The good news in Nokia’s (NOK) January 28 fourth quarter earnings report was that gross profit margin for its cell phones drove the company’s operating margin to 15.4% for the quarter.
Analysts have worried that Nokia’s operating margin was stuck in the current 12% to 14% range indefinitely. Nokia’s operating margin was just 9.8% in 2008 but 15.6% in 2007.
The bad news is that the improvement may not be sustainable.
The smart phone market, which is where the money is in handsets now, is tooth-and-nail competitive with Apple (AAPL), Google (GOOG), Research in Motion (RIMM), Samsung, and HTC all looking to grab market share not only from each other but from global market share leader Nokia.
Nokia’s smart phone share actually climbed to 40% in the fourth quarter from 35% in the third quarter.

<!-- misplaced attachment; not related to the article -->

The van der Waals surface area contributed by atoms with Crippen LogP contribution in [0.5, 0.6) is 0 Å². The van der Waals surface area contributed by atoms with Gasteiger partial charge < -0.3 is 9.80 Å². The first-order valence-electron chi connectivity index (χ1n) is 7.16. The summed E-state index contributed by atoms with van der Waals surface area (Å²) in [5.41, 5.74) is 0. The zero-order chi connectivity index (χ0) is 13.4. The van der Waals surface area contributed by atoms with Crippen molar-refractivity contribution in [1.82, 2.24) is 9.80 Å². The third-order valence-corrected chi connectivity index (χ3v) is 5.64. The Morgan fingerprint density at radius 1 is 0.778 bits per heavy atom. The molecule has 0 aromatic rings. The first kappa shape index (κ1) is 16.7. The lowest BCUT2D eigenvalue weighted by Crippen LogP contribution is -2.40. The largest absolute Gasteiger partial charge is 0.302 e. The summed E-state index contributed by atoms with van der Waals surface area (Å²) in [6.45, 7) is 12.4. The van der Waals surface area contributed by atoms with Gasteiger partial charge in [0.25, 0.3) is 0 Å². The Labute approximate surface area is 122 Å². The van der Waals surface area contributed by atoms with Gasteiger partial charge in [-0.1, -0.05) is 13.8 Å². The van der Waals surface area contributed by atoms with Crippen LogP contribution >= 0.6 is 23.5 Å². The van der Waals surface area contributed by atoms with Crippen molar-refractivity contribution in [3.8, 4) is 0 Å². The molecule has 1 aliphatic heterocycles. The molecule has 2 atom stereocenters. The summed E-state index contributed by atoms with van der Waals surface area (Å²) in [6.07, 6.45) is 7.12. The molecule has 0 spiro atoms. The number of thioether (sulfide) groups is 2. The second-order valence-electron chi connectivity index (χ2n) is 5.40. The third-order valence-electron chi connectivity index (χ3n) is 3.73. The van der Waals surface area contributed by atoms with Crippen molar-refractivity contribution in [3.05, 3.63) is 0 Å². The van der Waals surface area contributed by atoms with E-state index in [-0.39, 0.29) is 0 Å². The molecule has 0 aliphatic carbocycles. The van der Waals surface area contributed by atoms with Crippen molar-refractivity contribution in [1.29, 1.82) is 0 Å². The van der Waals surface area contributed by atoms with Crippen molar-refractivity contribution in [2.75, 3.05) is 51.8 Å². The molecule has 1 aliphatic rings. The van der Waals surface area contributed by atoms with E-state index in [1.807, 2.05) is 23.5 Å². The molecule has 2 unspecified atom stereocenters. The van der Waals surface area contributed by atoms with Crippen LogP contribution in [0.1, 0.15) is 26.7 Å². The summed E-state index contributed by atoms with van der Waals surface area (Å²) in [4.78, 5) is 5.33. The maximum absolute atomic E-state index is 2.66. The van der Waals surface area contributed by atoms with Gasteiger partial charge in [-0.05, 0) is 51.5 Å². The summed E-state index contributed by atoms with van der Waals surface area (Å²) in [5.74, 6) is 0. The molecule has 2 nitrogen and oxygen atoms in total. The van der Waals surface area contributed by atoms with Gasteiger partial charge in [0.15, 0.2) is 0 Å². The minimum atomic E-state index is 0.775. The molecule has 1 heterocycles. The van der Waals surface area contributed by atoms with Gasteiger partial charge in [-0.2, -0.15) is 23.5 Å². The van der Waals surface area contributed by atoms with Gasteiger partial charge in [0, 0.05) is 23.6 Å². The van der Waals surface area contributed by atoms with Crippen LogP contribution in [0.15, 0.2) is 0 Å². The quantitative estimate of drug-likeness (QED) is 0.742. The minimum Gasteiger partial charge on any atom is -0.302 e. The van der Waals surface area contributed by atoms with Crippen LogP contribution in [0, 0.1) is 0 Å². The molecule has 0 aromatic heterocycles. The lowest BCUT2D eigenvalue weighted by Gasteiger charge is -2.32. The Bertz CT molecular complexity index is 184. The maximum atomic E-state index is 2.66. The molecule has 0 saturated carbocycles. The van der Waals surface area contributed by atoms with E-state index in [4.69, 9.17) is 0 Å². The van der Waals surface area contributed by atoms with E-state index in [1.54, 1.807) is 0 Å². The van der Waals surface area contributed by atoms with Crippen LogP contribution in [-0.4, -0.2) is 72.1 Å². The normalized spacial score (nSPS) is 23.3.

But market researchers count up 50 new smart phone launches set for 2010.
And while Nokia got the benefit of momentum from new launches of the N97, E72, and N900 devices in the fourth quarter, the company’s lineup of new product launches looks weaker than that of competitors over the next quarter or two.
That was reflected in the company’s lowered guidance for devices and services for the first quarter of 2010. Margins are expected to come in at the low end of the company’s 12% to 14% range.
Nokia is still in the midst of a turn around that includes completely refreshing what had become a rather stodgy, no-pizzazz product line and revamping its lagging apps and music service. I think there’s tremendous value for shareholders who can wait for those efforts to bear fruit.
Just don’t count on plucking the goodies in the next quarter or two.